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Principles of biochemical computations at criticality

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The current theoretical frameworks of biochemical computations mainly reflect Turing-like information processing with stable states. Although a broad spectrum of information processing problems can be treated within this framework, it is still challenging to understand how this leads to balancing between opposed features such as robustness and plasticity, as well as biochemical computations in real-time. We have identified that organization at criticality on the one hand enhances computational features of systems where the information is stored in the stable biochemical states, and on the other hand, serves as a basis of computation with meta-stable states, thereby providing real-time information processing. We substantiate these findings through two experimental examples: a developmental problem to address how robust proportioning between differentiated cell fates emerges, and an example of cellular sensing of and responsiveness to non-stationary growth factor patterns.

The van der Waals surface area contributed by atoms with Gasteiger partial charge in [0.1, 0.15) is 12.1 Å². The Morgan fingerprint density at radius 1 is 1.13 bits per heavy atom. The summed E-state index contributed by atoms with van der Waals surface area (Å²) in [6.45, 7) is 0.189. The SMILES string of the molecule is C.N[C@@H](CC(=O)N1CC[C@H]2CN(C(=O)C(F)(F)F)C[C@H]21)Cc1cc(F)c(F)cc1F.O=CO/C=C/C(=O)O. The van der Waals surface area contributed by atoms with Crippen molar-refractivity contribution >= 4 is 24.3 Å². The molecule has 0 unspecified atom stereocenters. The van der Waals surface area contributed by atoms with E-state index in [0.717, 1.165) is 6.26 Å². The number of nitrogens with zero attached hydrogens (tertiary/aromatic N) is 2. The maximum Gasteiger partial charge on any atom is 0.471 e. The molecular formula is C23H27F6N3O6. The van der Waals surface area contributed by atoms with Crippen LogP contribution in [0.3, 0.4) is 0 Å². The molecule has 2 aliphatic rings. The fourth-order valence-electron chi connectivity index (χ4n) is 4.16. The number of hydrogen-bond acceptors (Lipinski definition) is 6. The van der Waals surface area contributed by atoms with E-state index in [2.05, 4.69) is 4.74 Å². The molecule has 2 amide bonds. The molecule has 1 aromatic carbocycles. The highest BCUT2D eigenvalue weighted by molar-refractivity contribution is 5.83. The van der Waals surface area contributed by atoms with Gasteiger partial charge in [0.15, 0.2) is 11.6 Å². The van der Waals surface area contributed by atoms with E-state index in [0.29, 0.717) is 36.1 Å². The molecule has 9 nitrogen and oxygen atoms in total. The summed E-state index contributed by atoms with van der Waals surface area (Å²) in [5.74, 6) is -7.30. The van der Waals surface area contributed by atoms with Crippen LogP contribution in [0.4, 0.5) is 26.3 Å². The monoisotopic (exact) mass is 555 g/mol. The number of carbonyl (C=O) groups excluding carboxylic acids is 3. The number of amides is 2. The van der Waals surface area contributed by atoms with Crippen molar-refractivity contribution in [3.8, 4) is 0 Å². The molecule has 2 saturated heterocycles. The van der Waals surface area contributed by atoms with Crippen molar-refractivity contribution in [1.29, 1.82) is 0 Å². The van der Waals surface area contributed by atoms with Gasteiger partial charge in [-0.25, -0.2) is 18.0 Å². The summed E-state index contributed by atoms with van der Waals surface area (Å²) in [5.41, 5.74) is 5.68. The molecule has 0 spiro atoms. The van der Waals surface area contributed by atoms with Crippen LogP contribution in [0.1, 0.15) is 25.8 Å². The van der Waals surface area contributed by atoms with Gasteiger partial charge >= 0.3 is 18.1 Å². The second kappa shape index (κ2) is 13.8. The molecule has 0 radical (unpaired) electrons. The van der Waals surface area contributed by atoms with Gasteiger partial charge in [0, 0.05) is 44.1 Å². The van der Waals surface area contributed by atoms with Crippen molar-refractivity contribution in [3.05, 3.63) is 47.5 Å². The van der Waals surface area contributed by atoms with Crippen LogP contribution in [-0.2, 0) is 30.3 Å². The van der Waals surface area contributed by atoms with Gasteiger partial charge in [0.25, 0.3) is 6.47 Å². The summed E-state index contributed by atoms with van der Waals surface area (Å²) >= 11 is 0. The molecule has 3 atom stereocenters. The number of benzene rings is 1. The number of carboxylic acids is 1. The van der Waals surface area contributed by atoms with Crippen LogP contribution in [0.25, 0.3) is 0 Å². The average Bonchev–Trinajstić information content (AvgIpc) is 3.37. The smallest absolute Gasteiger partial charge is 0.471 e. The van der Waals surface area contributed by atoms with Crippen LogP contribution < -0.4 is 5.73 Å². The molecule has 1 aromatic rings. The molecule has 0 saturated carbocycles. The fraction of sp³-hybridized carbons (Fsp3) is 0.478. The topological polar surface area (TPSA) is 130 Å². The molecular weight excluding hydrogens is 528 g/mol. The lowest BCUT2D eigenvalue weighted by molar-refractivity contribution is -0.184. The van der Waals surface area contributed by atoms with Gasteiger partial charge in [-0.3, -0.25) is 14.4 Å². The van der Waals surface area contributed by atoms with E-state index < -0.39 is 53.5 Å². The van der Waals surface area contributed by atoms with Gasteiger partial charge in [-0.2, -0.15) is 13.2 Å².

This talk is part of the Sainsbury Laboratory Seminars series.

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